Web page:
A 30-foot-long grey whale skeleton visited my school library for a week last spring. The whale arrived in many parts—giant vertebrae piled up in bins and boxes; long, curved ribs carefully carried up the stairs and down the hallway; the enormous and beautiful white skull pushed slowly on a wheeled cart from Mission Science Workshop, based in the neighborhood a few blocks away. As the teacher-librarian at a bilingual elementary school in San Francisco, I worked on coordinating Whale Week for more than a year. Now it was upon us, and I was grinning from ear to ear as I watched the children’s mouths drop open at the sight of the huge collection of bones moving into our library.
Our students spent a month studying grey whales, which migrate each year along the California coast between Alaska and Mexico. It was an engaging schoolwide topic, especially because most of the children’s families themselves migrated from Mexico and Central America. During Whale Week, each class spent an hour in our school library learning from the Mission Science Workshop staff, in English and Spanish, about whales. Each class worked together to assemble (and then disassemble) the grey whale skeleton, piece by piece, nestling numbered vertebrae together like a giant puzzle and tying ribs taller than 5th graders to a specially constructed wooden frame. Flippers—with finger bones clearly visible—fanned out from the whale’s giant shoulder blades. The fully assembled skeleton spanned the entire length of our library.
Throughout the week, parents and community members stopped in to help with the bones and marvel. Several classes of 6th, 7th, and 8th graders from the middle school next door also visited. They helped our preschool and kinder students lift and place pieces of the skeleton. On display around the library were myriad books about whales and other ocean animals. The whale website I created with photos and digital resources was up on the computer screens. Recordings of whale sounds emanated from computer speakers while the children worked to match together almost 200 sun-bleached bones.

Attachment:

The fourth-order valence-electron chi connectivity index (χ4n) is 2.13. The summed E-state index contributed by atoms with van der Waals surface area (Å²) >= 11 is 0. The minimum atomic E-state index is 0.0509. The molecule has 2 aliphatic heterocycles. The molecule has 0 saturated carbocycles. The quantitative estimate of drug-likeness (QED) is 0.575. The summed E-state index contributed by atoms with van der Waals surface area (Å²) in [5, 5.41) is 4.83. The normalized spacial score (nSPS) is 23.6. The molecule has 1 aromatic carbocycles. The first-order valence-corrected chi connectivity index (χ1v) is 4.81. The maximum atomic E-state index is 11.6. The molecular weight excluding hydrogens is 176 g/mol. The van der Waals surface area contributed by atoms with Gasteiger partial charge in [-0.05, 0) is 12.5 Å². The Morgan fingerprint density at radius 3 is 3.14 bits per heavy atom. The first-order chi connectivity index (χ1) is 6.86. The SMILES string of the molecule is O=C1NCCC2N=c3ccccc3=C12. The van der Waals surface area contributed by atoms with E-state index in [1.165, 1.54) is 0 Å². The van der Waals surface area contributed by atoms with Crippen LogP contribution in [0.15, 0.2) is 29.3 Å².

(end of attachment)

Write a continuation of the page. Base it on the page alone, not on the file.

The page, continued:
This powerful, bilingual, integrated learning experience in our school library was a collaboration between many players: a community organization dedicated to bringing hands-on science to low-income Spanish-speaking youth in the Mission District, our school’s science resource teacher, our gardening intern, classroom teachers, and me—the teacher-librarian. Funded through a modest library budget, our school’s Whale Week is an example of the kind of creative, literacy-rich, and intercurricular learning opportunities possible with a robust school library program. It is one of many reasons we need our school libraries and teacher-librarian positions to be adequately funded.